Unexpected finale to Velux 5 Oceans in-port race

At 10:00 hrs on Saturday morning, seven yachts entered in the Velux 5 Oceans race left their pontoons in Bilbao for a fully-crewed race in the Bay of Biscay.

The event provided top quality sailing and tactical turmoil but with an unexpected finale. Alex Thomson (Hugo Boss) quickly developed a substantial lead that hard
sailing by Mike Golding (Ecover) and Bernard Stamm (Cheminees Poujoulat Landolt) failed to close on.

Thompson surprised spectators, however, by sailing past the committee boat on the wrong side, failing to finish the race. While many expected Thomson to realise his mistake and turn Hugo Boss around to re-cross the line, the black-hulled Open 60 altered course to shore away from the race area.

As first boat back to the race pontoons, Hugo Boss was centre of attention for the waiting media, keen to know what had gone wrong at the end of an otherwise immaculately sailed race. Thomson answered: ‘Obviously I take this kind of racing very seriously, including this in-port race, but sailors are very superstitious and there is a folklore that says no skipper who has won a prologue race has gone on to win the main event in which he is competing… therefore, I knew in my heart even before the regatta started, that if we came to the finish and we were in first place, then we would not complete the regatta.’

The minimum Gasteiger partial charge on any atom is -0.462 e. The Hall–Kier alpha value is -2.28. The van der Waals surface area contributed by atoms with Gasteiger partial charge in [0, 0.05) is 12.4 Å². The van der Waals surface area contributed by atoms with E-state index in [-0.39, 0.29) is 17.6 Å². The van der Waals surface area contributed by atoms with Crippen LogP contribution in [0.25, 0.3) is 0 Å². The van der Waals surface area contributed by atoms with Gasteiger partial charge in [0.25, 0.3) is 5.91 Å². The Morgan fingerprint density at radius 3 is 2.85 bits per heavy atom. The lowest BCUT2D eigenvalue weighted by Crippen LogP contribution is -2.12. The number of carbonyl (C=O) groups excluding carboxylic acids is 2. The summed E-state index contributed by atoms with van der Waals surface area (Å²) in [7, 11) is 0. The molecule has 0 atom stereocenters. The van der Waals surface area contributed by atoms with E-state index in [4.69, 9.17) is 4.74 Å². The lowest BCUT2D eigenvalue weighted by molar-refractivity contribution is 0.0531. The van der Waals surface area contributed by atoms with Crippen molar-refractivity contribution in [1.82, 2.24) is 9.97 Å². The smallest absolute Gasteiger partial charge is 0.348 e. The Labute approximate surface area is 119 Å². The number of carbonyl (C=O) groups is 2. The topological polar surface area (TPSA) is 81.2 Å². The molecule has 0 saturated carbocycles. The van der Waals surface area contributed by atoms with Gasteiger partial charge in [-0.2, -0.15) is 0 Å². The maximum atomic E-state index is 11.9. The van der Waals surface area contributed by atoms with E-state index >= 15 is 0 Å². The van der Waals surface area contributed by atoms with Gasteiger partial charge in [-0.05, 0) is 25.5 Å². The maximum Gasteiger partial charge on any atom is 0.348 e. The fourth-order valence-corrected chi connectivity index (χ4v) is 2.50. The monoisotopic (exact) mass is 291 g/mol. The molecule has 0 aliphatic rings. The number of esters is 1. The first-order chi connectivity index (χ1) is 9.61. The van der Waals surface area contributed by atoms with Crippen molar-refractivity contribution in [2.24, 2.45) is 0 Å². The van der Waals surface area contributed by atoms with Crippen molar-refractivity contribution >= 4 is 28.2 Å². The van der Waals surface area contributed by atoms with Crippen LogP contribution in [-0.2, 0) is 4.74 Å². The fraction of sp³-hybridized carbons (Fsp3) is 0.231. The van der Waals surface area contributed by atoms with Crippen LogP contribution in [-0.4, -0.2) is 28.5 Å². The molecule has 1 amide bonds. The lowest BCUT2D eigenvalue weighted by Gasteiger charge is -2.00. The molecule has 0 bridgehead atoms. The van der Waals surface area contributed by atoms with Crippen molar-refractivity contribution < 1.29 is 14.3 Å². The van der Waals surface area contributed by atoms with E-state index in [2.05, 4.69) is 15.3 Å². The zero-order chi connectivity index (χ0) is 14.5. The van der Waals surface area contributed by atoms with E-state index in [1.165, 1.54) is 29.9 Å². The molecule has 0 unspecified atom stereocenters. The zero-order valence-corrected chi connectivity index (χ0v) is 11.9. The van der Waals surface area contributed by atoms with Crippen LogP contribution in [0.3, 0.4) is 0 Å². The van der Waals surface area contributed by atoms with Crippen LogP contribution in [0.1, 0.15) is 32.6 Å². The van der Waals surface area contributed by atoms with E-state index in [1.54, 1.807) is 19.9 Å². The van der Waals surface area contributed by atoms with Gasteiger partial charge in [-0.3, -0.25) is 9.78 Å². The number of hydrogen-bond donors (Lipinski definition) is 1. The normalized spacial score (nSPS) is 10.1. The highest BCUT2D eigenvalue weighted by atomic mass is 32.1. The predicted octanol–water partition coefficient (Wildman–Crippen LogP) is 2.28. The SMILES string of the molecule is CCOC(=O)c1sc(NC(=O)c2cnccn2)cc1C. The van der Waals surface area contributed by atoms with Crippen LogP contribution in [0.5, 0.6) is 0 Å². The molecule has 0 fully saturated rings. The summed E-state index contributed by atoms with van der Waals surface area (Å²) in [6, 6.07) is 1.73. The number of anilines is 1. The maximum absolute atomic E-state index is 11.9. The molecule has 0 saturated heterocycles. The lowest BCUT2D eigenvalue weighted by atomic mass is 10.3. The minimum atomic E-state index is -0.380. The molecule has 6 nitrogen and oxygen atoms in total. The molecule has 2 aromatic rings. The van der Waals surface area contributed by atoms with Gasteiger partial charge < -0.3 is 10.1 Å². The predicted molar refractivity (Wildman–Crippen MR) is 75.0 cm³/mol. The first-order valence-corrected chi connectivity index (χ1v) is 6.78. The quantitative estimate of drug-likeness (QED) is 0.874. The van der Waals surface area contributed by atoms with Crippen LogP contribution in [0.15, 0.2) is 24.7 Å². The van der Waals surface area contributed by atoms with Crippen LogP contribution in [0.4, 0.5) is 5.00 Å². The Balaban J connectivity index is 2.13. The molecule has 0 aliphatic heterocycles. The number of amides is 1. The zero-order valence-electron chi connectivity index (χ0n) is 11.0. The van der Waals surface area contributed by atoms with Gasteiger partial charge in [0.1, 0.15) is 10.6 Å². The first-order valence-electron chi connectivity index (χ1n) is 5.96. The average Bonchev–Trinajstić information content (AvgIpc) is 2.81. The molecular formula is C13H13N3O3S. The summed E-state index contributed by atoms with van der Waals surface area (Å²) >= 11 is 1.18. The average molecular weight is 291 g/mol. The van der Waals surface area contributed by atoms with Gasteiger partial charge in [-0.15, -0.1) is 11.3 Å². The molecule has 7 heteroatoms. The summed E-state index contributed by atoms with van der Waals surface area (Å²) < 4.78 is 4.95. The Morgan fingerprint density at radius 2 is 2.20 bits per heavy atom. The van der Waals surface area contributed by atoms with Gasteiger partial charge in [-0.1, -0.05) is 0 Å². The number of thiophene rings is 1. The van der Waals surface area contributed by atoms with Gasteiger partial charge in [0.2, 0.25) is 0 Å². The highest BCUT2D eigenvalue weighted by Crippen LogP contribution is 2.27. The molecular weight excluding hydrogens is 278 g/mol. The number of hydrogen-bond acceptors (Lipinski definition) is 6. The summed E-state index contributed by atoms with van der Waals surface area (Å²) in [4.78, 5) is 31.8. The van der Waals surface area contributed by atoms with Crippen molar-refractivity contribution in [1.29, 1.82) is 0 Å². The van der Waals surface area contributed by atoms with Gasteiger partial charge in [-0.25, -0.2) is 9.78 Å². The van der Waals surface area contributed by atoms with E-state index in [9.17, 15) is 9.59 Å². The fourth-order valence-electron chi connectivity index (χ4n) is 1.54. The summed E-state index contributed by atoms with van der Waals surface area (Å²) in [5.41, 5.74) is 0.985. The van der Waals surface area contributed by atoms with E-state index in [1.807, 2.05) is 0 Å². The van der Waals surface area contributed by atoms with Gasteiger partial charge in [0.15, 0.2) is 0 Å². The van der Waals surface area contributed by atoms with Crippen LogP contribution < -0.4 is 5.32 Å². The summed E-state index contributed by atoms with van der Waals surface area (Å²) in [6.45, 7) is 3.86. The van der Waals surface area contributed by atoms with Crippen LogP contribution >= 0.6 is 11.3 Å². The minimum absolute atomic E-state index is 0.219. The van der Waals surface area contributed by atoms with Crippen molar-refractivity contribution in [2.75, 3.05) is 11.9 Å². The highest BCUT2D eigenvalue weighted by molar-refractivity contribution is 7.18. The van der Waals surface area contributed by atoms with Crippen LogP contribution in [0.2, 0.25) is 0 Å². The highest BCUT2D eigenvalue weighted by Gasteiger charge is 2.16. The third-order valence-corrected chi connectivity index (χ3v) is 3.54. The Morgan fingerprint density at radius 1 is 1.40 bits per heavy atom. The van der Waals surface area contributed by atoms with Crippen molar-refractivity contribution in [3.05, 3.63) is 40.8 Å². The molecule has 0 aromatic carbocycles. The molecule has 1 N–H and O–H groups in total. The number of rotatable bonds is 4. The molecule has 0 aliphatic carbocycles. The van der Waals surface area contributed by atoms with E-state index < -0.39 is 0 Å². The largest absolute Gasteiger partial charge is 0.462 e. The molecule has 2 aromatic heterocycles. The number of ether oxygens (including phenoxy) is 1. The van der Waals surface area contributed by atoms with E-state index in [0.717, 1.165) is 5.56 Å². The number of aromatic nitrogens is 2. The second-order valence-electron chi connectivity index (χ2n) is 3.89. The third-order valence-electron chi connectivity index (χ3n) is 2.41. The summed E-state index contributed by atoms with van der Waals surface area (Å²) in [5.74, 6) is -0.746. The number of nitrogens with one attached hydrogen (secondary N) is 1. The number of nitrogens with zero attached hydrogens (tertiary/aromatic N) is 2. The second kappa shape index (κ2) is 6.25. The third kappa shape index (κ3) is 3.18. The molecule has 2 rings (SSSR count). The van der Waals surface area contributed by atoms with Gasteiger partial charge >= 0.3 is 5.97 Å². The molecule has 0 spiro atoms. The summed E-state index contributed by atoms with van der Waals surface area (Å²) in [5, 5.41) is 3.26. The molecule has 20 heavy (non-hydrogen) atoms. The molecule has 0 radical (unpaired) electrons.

Mike Golding (Ecover) took line honours, finishing the 18 nautical mile race in a little under two hours, but the British skipperalsowithdrew from the regatta shortly after returning to the marina as he was unhappy with Thompson’s call:

‘The real upset of the day came after the race was finished when we learned that Alex Thompson (Hugo Boss), unknown to us, deliberately finished incorrectly leaving us as a default winner. This circumstance made me feel highly uncomfortable accepting a trophy that they should have taken,’ he said.

‘The people of Bilbao who came to the race village and out on the water yesterday have justifiably high expectations for this event and I am sure that, like me, they were confused by Hugo Bosss bizarre end game. Many left wondering how it is that in an event posted as the first V5O battle the clear winner chose to manipulate the outcome through his actions this did not feel at all appropriate despite the obvious apparent benefits to us.’

First place was eventually awarded to French competitor Bernard Stamm.